Unfortunately, however, all these advances in the knowledge of pain have not enabled the development of major therapeutic innovations. “Of the new drugs that have appeared in recent decades, only the triptans, indicated for migraine, and ziconotide, obtained from conotoxins of animal origin, have resulted from basic research. Other novel developments, such as the use of antiepileptic drugs or antidepressants for neuropathic pain, come from clinical observations,” according to Alain Eschalier.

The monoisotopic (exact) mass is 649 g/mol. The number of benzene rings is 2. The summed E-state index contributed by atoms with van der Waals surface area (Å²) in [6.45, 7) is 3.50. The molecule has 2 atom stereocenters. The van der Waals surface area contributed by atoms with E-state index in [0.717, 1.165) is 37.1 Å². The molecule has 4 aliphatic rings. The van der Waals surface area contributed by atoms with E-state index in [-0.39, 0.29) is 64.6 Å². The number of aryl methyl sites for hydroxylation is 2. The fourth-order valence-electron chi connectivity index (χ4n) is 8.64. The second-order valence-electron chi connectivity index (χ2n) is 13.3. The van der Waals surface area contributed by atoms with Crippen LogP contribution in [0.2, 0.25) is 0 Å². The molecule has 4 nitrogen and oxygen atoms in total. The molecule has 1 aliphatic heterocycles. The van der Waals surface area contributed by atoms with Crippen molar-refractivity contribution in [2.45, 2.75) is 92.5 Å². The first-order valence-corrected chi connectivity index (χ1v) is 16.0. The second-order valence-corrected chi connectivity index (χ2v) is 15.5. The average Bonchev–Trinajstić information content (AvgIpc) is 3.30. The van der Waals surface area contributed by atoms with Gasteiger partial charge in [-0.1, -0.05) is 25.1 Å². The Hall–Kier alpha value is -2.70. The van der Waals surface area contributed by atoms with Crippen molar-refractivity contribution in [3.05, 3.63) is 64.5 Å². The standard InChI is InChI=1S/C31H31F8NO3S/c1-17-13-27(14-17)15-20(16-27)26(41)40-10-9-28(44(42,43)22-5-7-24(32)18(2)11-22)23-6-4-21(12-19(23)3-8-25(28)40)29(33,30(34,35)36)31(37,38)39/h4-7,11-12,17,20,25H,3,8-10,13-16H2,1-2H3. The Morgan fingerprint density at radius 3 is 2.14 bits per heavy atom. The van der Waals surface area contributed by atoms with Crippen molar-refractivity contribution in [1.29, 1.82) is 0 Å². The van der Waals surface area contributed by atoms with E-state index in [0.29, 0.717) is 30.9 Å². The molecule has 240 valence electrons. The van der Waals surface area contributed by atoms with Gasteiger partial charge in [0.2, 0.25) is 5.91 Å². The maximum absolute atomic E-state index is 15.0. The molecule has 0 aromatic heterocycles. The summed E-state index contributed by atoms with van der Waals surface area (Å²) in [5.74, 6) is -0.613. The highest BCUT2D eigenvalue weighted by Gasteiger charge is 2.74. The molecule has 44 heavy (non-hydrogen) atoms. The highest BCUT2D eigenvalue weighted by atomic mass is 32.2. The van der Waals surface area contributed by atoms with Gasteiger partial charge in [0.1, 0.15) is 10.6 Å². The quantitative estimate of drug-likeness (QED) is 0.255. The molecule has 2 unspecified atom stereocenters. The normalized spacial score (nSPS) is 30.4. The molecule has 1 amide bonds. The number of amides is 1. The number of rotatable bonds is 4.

New treatments are needed, however: the current drugs have a benefit:risk ratio that could be considerably improved, regardless of the type of pain (from excess nociception in cases of trauma or cancer, neuropathic pain resulting from nerve damage, for example, or from organic dysfunction in the absence of an obvious lesion, such as seen in fibromyalgia). Indeed, although the morphine-type drugs are effective, they show many adverse effects (constipation, drowsiness, nausea, respiratory depression, risk of dependence, etc.). Paracetamol is well tolerated, but has a moderate effect. NSAIDs are effective but present gastrointestinal risks, risks of haemorrhage and renal failure, particularly in older people. Tricyclic antidepressants, a source of adverse effects, are only partly effective, and in only half of patients experiencing neuropathic pain. There is therefore genuine room for improvement!